September 2020 – European Raw Materials Alliance kickoff meeting
Peter Moser (Vice-rector of Montanuniversität Leoben was invited to the European Raw Materials Alliance kickoff meeting to give the commitee members a perspective from a research point of view:
“The European Raw Materials Alliance (ERMA) is the first action of the Critical Raw Materials Action Plan of the European Commission. Research and development can play a vital role in the implementation of this by developing the necessary knowledge and theoretical frameworks that the approaches are based on, such as we have done in the past, like design of value chains, material efficiency of final products, etc. This initiative is highly appreciated and needed, however, systemically it is clear that in the future this alliance must expand its scope beyond building resilience for only value chains of specific materials. Society is undergoing a massive transformation currently, a transformation that needs to be successful for future generations to be able to meet their needs and live in favourable ecological conditions. This means that we cannot tackle challenges in our old conventional ways but that we need to transform our systems. Innovative technologies and change of human behaviour are the basis for meeting the ambitious climate targets of the Green Deal and the implementation of the sustainable development goals. In the following I will address the necessary research and development needs as a pre-requisite for this transformation because the kind of challenges we are facing are entirely new and we need new flexible and systemic ways to react to them. On the one hand, we need to create the knowledge basis for innovative technologies, alternative societal systems and responsible human behaviour. On the other hand, we also need to address the transformative needs of the R&D system itself to be fit for tackling these societal challenges effectively. Successful R&D in this context grows in a suitable biotope that we have to form – a biotope that attracts the most talented and creative researchers and provides them with a working environment where enthusiasm and inspiration is promoted, and stronger than the frustration from the frequent lack of R&D resources and bureaucracy.
In a nutshell:
- we urgently need more enthusiastic visionary people and
- we need sufficient resources for researchers to work efficiently and effectively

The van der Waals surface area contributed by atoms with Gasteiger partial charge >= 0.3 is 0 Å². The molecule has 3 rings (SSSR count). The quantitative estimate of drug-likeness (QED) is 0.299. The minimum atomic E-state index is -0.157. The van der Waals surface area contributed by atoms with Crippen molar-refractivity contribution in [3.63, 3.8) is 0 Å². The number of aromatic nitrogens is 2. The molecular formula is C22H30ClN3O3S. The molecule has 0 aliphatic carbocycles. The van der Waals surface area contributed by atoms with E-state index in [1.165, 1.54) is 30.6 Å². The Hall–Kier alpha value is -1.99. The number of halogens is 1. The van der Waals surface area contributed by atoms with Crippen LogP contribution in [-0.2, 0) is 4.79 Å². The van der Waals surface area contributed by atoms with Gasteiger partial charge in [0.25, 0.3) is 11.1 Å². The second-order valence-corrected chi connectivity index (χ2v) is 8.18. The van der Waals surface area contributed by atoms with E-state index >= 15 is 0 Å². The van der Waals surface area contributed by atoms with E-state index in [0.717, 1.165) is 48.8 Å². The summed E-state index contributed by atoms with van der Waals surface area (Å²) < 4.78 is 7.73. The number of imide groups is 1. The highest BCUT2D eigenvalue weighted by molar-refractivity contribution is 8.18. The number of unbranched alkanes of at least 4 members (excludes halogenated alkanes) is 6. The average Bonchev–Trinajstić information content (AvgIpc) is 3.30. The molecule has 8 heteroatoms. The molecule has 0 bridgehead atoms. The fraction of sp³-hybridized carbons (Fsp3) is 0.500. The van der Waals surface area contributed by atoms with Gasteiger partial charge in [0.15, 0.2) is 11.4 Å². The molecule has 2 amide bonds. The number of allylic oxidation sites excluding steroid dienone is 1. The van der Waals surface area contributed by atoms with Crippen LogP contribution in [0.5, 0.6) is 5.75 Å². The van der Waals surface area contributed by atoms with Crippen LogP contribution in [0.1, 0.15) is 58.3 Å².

- we need simplicity and less bureaucracy
In terms of people it is necessary that education and research work closely and in synergy so that our long-term human capacity needs are met. In terms of funding it is essential to provide stable and long-term funding frameworks to promote effective and visionary R&D environments. In terms of simplicity and low bureaucracy it is important to rethink how funding frameworks work. It is crucial to have uniform, simple and aligned rules across different frameworks.
The three ingredients for creating a suitable R&D biotope itself are:
- First: The acknowledgement, awareness and conception that R&D is a solution provider for meeting the ambitious climate targets. This means that industry needs to be committed on a much higher level in the future to participate in R&D and long-term invest in it. Furthermore, we need to promote the image of the researcher as an indispensable puzzle piece of today’s challenges.
- Second: The acknowledgement, awareness and conception that economic growth has planetary boundaries and that new technologies and societal systems build the basis for what we call resources and impact de-coupling, as conceptualized in the SDGs. We need to directly link the question of raw materials production to the question of raw materials consumption. Therefore, we have to evaluate the value of technologies not only from an economic perspective but also from an ecologic point of view. This takes systemic approaches which is only possible through massive interdisciplinary collaboration.
- Third: The acknowledgement, awareness and conception that we need to adapt and transform our R&D approaches and systems to make them more flexible and stable and thus fit for the challenges we are tackling.
In such type of new approaches and systems we have to implement much more the idea of short-term path finder projects, which upon success are followed by long term initiatives. A good first example in this direction is the European University initiative where a three-year starting period is followed by a long-term period of 10plus years of fixed financing, an approach that really promotes depth and excellence.
In conclusion, the societal transformation can be achieved on the basis of
- a visionary research agenda,
- enthusiastic and innovative researchers,
- a supportive organisational research framework and
- collaboration across sectors.”
Find the ERMA Agenda here